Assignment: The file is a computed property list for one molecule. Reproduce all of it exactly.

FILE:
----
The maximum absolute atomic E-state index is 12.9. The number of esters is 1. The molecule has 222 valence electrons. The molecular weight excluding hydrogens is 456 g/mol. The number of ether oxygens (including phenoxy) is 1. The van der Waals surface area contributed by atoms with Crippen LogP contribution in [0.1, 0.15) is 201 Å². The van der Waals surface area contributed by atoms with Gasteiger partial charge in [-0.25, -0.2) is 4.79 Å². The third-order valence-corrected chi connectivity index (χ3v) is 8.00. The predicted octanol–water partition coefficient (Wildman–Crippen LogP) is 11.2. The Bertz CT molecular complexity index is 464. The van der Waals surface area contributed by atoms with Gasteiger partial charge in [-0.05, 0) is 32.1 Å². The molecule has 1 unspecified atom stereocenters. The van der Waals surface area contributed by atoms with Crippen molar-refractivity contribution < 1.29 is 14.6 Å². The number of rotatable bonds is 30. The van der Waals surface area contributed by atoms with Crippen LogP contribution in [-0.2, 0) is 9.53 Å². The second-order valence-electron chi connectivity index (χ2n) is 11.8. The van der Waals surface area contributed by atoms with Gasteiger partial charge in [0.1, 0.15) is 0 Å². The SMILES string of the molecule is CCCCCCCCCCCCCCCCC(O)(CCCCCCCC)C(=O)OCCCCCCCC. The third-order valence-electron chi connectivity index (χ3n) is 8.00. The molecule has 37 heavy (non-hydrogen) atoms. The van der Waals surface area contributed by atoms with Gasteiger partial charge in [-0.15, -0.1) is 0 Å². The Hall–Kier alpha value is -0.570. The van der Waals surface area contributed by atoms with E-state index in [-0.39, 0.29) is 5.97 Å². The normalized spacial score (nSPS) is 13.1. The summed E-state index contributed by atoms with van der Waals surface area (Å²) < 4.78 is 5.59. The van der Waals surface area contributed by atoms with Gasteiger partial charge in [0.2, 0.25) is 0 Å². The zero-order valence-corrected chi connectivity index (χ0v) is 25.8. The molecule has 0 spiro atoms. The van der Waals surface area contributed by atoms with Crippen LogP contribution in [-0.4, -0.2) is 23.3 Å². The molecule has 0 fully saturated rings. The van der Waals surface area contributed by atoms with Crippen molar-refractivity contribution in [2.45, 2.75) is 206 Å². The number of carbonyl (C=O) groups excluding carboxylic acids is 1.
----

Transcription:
The maximum absolute atomic E-state index is 12.9. The number of esters is 1. The molecule has 222 valence electrons. The molecular weight excluding hydrogens is 456 g/mol. The number of ether oxygens (including phenoxy) is 1. The van der Waals surface area contributed by atoms with Crippen LogP contribution in [0.1, 0.15) is 201 Å². The van der Waals surface area contributed by atoms with Gasteiger partial charge in [-0.25, -0.2) is 4.79 Å². The third-order valence-corrected chi connectivity index (χ3v) is 8.00. The predicted octanol–water partition coefficient (Wildman–Crippen LogP) is 11.2. The Bertz CT molecular complexity index is 464. The van der Waals surface area contributed by atoms with Gasteiger partial charge in [-0.05, 0) is 32.1 Å². The molecule has 1 unspecified atom stereocenters. The van der Waals surface area contributed by atoms with Crippen molar-refractivity contribution < 1.29 is 14.6 Å². The number of rotatable bonds is 30. The van der Waals surface area contributed by atoms with Crippen LogP contribution in [-0.2, 0) is 9.53 Å². The second-order valence-electron chi connectivity index (χ2n) is 11.8. The van der Waals surface area contributed by atoms with Gasteiger partial charge in [0.1, 0.15) is 0 Å². The SMILES string of the molecule is CCCCCCCCCCCCCCCCC(O)(CCCCCCCC)C(=O)OCCCCCCCC. The third-order valence-electron chi connectivity index (χ3n) is 8.00. The molecule has 37 heavy (non-hydrogen) atoms. The van der Waals surface area contributed by atoms with Gasteiger partial charge in [-0.15, -0.1) is 0 Å². The Hall–Kier alpha value is -0.570. The van der Waals surface area contributed by atoms with E-state index in [-0.39, 0.29) is 5.97 Å². The normalized spacial score (nSPS) is 13.1. The summed E-state index contributed by atoms with van der Waals surface area (Å²) < 4.78 is 5.59. The van der Waals surface area contributed by atoms with Gasteiger partial charge in [0.2, 0.25) is 0 Å². The zero-order valence-corrected chi connectivity index (χ0v) is 25.8. The molecule has 0 spiro atoms. The van der Waals surface area contributed by atoms with Crippen LogP contribution in [-0.4, -0.2) is 23.3 Å². The molecule has 0 fully saturated rings. The van der Waals surface area contributed by atoms with Crippen molar-refractivity contribution in [2.45, 2.75) is 206 Å². The number of carbonyl (C=O) groups excluding carboxylic acids is 1.